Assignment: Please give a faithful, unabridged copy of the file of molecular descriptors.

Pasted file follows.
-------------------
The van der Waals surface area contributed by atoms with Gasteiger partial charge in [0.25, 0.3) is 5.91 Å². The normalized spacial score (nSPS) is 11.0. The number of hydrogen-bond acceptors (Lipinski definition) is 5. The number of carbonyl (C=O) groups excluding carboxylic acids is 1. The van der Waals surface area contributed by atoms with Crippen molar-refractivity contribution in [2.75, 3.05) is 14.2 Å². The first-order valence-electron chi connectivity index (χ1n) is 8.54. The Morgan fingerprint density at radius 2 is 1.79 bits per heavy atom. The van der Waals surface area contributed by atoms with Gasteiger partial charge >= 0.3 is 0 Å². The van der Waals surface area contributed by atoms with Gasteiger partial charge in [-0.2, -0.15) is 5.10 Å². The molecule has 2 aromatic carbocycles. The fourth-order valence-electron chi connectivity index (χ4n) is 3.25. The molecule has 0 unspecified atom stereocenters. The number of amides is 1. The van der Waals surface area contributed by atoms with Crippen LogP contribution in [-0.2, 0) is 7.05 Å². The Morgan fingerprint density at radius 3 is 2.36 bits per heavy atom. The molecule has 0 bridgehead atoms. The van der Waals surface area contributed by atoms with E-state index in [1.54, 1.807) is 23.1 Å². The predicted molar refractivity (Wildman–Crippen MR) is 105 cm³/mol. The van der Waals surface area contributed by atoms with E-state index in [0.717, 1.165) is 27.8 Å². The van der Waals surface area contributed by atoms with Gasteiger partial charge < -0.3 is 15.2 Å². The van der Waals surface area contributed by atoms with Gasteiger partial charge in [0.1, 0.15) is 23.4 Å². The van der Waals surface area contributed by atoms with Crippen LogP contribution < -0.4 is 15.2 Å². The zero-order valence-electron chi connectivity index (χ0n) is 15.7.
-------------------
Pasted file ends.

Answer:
The van der Waals surface area contributed by atoms with Gasteiger partial charge in [0.25, 0.3) is 5.91 Å². The normalized spacial score (nSPS) is 11.0. The number of hydrogen-bond acceptors (Lipinski definition) is 5. The number of carbonyl (C=O) groups excluding carboxylic acids is 1. The van der Waals surface area contributed by atoms with Crippen molar-refractivity contribution in [2.75, 3.05) is 14.2 Å². The first-order valence-electron chi connectivity index (χ1n) is 8.54. The Morgan fingerprint density at radius 2 is 1.79 bits per heavy atom. The van der Waals surface area contributed by atoms with Gasteiger partial charge >= 0.3 is 0 Å². The van der Waals surface area contributed by atoms with Gasteiger partial charge in [-0.2, -0.15) is 5.10 Å². The molecule has 2 aromatic carbocycles. The fourth-order valence-electron chi connectivity index (χ4n) is 3.25. The molecule has 0 unspecified atom stereocenters. The number of amides is 1. The van der Waals surface area contributed by atoms with Crippen LogP contribution in [-0.2, 0) is 7.05 Å². The Morgan fingerprint density at radius 3 is 2.36 bits per heavy atom. The molecule has 0 bridgehead atoms. The van der Waals surface area contributed by atoms with E-state index in [1.54, 1.807) is 23.1 Å². The predicted molar refractivity (Wildman–Crippen MR) is 105 cm³/mol. The van der Waals surface area contributed by atoms with E-state index in [0.717, 1.165) is 27.8 Å². The van der Waals surface area contributed by atoms with Gasteiger partial charge < -0.3 is 15.2 Å². The van der Waals surface area contributed by atoms with Gasteiger partial charge in [0.1, 0.15) is 23.4 Å². The van der Waals surface area contributed by atoms with Crippen LogP contribution < -0.4 is 15.2 Å². The zero-order valence-electron chi connectivity index (χ0n) is 15.7.